The Office of the Attorney General (“AG”), Department of Justice (“DOJ”) of the State of California is proposing to amend certain regulations and Forms that will affect charities subject to registration in California. The Notice of Amendments to Regulations and related documents can be found here. We wrote about proposed changes to the Initial Registration Form CT-1 here and the Annual Registration Renewals here. In this post, we look at existing and proposed reporting requirements with specific references and/or application to fiscal sponsors with operations in California.
Part I, Item 3 of the Proposed Form CT-1 asks: “Does the organization share revenue or governance with any other non-profit organization (e.g., fiscal sponsorships and affiliations)? If yes, identify by name, address, and telephone.
The question is flawed in our opinion for two principal reasons. First, fiscal sponsorship is not a defined term and may have very different meanings to different parties. Second, fiscal sponsorship (as the term is used by organizations that refer to the models described by Greg Colvin in his book, Fiscal Sponsorship: Six Ways to Do It Right) describes a number of very different arrangements. In its most common forms, comprehensive fiscal sponsorship (also known as Model A) and pre-approved grant relationship fiscal sponsorship (also known as Model C), it does not involve shared revenues or governance. As I explained in an article published by The Nonprofit Quarterly:
In the comprehensive model, the party entering into the fiscal sponsorship agreement with the fiscal sponsor is generally giving up all ownership and control of the project to the sponsor and retaining only the right to enforce, amend, or terminate the agreement and have the project transferred to another qualified fiscal sponsor. In contrast to the fiscal sponsor, the other party to the agreement is not a tax-exempt entity able to directly receive deductible charitable contributions and is likely not properly registered to solicit charitable funds or assets. Most often, it’s just some form of steering committee with minimal activity of its own, which helps minimize any risk that might otherwise be borne by its members. Less often, it’s an individual who creates a project committee that is an internal committee of the fiscal sponsor and not a separate legal entity.Fiscal Sponsorship: A Balanced Overview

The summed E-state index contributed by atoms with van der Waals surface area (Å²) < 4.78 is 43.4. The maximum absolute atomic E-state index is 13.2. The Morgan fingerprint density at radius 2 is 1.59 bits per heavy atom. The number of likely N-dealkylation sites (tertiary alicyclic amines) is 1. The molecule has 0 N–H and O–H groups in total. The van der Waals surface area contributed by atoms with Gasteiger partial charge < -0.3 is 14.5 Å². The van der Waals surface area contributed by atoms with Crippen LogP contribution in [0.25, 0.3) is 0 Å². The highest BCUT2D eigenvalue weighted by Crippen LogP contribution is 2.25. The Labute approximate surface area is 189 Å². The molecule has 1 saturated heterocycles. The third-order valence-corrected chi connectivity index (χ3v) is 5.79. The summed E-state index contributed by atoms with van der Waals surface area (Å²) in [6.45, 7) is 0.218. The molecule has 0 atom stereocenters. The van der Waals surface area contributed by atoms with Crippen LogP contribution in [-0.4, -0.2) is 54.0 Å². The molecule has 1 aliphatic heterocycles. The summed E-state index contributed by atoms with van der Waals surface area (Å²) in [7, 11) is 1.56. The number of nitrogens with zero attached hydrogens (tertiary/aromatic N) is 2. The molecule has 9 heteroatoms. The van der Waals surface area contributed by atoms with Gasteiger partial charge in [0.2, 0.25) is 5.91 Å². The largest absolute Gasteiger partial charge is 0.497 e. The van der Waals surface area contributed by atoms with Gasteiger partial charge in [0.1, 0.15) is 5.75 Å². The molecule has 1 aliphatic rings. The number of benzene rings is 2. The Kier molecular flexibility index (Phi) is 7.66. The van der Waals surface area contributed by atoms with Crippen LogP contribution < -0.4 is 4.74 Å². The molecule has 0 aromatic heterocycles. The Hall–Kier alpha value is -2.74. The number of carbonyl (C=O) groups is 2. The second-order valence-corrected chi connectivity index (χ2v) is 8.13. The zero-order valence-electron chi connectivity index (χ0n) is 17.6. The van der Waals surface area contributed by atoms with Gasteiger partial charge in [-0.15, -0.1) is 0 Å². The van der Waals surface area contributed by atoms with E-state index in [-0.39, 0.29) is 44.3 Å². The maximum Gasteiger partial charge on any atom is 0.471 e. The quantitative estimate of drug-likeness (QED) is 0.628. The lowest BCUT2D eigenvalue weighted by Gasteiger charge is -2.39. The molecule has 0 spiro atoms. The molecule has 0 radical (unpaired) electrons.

In the pre-approved grant relationship model, the party entering into the fiscal sponsorship agreement with the fiscal sponsor is the sponsor’s grantee. Unlike with the comprehensive model, the project is owned by the grantee, not by the fiscal sponsor. Accordingly, the project’s assets and liabilities belong to the grantee, which is responsible for its own tax and filing obligations.Fiscal Sponsorship: A Balanced Overview